Suit against regents proceeds despite announcement

Josh Linehan

Despite the unveiling of the Board of Regents’ choice for a new University president, litigation against the board for violating Minnesota’s open meetings and open records laws will proceed.

Lawyers for the media companies filing the suit said the decision to name interim University President Robert Bruininks as the lone finalist for the job only proved open meeting laws had been violated.

The regents must have met to whittle the list down from the earlier “five to seven” candidates to one finalist, attorney Mark Anfinson said, meaning the board followed through with its resolution to set aside Minnesota law.

“That’s just outrageous,” said Anfinson, The Minnesota Daily’s attorney. “You talk about expressing contempt for the legal process in the most vivid way possible.”

The media organizations met Thursday after the announcement of Bruininks’ selection in the morning. Many of the state’s largest newspapers – including the St. Paul Pioneer Press, the Daily and the Rochester Post-Bulletin – have joined the suit.

Legal papers will be filed in Hennepin County District Court sometime today, Anfinson said. The suit will seek various penalties as authorized by both laws, he said, though the main goal is simply to get a legal ruling in the case.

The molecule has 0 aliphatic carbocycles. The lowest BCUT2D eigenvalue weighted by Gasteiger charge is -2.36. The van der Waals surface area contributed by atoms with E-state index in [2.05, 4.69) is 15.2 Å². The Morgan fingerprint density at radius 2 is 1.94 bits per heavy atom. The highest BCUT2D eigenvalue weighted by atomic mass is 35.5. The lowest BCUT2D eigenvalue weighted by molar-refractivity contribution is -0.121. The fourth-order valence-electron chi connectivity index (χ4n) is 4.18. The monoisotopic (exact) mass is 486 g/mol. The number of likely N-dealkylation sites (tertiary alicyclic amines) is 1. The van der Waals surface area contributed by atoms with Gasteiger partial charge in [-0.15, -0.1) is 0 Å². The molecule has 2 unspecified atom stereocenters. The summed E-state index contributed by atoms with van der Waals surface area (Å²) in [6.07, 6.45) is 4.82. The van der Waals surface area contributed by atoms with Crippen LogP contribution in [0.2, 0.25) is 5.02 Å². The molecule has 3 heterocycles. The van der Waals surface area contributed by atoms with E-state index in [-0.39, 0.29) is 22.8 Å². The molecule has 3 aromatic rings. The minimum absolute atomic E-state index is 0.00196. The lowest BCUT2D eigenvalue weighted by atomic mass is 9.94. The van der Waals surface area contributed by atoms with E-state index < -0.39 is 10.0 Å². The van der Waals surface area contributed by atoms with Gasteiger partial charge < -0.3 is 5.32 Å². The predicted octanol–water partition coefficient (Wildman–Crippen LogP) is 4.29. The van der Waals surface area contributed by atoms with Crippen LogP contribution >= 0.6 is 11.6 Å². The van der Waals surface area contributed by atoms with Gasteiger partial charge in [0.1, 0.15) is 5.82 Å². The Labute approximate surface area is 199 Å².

“The emphasis will be to get a court declaration that the regents violated state law,” Anfinson said.

University General Counsel Mark Rotenberg, who will defend the regents in the case, has denied comment until the suit is filed but said he was prepared to defend the regents’ interests.

The board is expected to argue it can legally exempt itself from state laws because it was created two years before the state itself.

The University won similar cases in the past, exempting itself from such laws as the Veteran’s Preference Act with regard to hiring.

University law professor Fred Morrison said despite such precedent, the new case poses unique problems for the judge who hears it.

“Minnesota courts have been reasonably strict when interpreting the open records and open meetings laws,” Morrison said.

Two issues make the decision especially sticky, Morrison said.

First, the Board of Regents is a state agency, and a court would be wary of the precedent set by allowing them to exempt themselves from state law – especially with regard to open-records practices.

On the other hand, Morrison said, judges have long avoided interfering in academic hiring practices.

“I think that’s much more important if it’s a teacher and not an administrator, but it certainly will play a role,” he said.


Josh Linehan covers student life and welcomes comments at [email protected]